S.
Widnall
16.07
Dynamics
Fall
2009
Version
2.0
Lecture
L1
 Introduction
Introduction
In
this
course
we
will
study
Classical
Mechanics
and
its
application
to
aerospace
systems.
Particle
motion
in
Classical
Mechanics
is
governed
by
Newton’s
laws
and
is
sometimes
referred
to
as
Newtonian
Mechanics.
The
motion
of
extended
rigid
bodies
is
analyzed
by
application
of
Newton’s
law
to
a
multiparticle
system.
These
laws
are
empirical
in
that
they
combine
observations
from
nature
and
some
intuitive
concepts.
Newton’s
laws
of
motion
are
not
self
evident.
For
instance,
in
Aristotelian
mechanics
before
Newton,
a
force
was
thought
to
be
required
in
order
to
maintain
motion.
Much
of
the
foundation
for
Newtonian
mechanics
was
laid
by
Galileo
at
the
end
of
the
16th
century.
Newton,
in
the
middle
of
the
17th
century
stated
the
laws
of
motion
in
the
form
we
know
and
use
them
today,
and
shortly
after,
he
formulated
the
law
of
universal
attraction.
This
led
to
a
complete
theory
with
which
he
was
able
to
explain
many
observed
phenomena,
in
particular
the
motion
of
the
planets.
Nevertheless,
these
laws
still
left
many
unanswered
questions
at
that
time,
and
it
was
not
until
later
years
that
the
principles
of
classical
mechanics
were
deeply
studied
and
rationalized.
In
the
eighteenth
century,
there
were
many
contributions
in
this
direction,
such
as
the
principle
of
virtual
work
by
Bernoulli,
D’Alambert’s
principle
and
the
theory
of
rigid
body
dynamics
developed
by
Euler.
In
the
nineteenth
century,
Lagrange
and
later
Poisson,
Hamilton
and
Jacobi
developed
the
so
called
analytical
or
rational
mechanics
and
gave
to
the
theory
of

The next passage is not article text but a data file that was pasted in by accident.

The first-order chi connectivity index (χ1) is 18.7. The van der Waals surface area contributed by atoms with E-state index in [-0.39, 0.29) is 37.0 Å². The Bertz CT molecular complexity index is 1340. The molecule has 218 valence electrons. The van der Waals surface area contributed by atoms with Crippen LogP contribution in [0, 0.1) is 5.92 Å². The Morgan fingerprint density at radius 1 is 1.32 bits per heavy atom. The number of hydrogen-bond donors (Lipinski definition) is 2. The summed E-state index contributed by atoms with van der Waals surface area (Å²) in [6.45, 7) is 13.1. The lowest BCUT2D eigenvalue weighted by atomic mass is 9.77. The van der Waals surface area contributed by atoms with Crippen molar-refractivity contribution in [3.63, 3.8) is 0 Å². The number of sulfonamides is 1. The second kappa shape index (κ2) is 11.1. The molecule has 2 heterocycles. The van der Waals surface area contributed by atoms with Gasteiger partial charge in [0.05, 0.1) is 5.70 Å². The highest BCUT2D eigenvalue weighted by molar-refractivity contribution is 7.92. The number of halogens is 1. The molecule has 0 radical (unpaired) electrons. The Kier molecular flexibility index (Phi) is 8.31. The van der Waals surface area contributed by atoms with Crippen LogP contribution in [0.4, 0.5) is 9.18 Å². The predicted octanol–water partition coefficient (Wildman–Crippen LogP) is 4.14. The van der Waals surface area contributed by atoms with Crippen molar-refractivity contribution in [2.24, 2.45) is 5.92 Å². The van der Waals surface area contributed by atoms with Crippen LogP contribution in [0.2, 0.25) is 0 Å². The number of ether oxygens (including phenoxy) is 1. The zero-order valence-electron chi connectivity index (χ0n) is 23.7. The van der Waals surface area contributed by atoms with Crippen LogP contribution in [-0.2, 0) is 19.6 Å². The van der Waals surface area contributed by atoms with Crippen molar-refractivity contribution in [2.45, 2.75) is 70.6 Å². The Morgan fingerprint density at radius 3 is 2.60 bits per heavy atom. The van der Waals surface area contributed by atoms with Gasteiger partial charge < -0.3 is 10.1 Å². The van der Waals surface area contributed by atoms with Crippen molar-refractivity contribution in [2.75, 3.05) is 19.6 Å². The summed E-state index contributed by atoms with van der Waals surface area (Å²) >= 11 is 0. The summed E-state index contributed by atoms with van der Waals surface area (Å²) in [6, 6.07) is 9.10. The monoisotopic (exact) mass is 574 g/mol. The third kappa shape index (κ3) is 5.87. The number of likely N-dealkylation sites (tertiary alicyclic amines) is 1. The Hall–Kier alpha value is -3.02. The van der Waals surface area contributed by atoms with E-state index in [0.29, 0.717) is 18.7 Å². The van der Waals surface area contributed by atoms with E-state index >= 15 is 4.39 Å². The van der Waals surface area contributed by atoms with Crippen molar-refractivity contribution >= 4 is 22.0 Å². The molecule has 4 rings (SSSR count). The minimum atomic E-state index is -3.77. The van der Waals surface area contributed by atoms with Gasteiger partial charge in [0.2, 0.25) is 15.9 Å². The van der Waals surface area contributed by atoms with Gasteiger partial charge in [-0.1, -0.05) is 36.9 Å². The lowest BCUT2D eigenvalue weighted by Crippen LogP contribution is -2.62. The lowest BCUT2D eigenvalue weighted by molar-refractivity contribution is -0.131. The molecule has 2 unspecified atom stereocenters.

Newtonian
mechanics
a
much
richer
mathematical
structure.
Classical
Mechanics
has
its
limitations
and
breaks
down
where
more
modern
theories
such
as
relativity
and
quantum
mechanics,
developed
in
the
twentieth
century,
are
successful.
Newtonian
mechanics
breaks
down
for
systems
moving
at
speeds
comparable
with
the
speed
of
light,
and
also
fails
for
systems
of
dimensions
comparable
to
the
size
of
the
atom.
Nevertheless,
for
practical
engineering
applications,
Newtonian
mechanics
provides
a
very
good
model
to
represent
reality,
and,
in
fact,
it
is
hard
to
find
examples
in
aerospace
where
Newtonian
mechanics
is
not
adequate.
The
most
notable
perhaps
are
the
relativistic
corrections
that
need
to
be
made
for
modeling
satellite
communications.
16.07’s
Place
in
the
AeroAstro
Curriculum
AeroAstro
focuses
on
the
analysis,
design
and
control
of
aerospace
vehicles,
both
aircraft
and
space
craft
and
the
environment
in
which
they
are
used.
The
place
of
16.07
within
the
overall
curriculum
is
shown
in
Figure
1.
1
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16.07
is
a
core
discipline
of
aerospace
engineering:
dealing
with
the
natural
dynamics
of
aeroastro
systems.
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 Spring '11
 MAtuka
 Force, Mass, Newtonian mechanics

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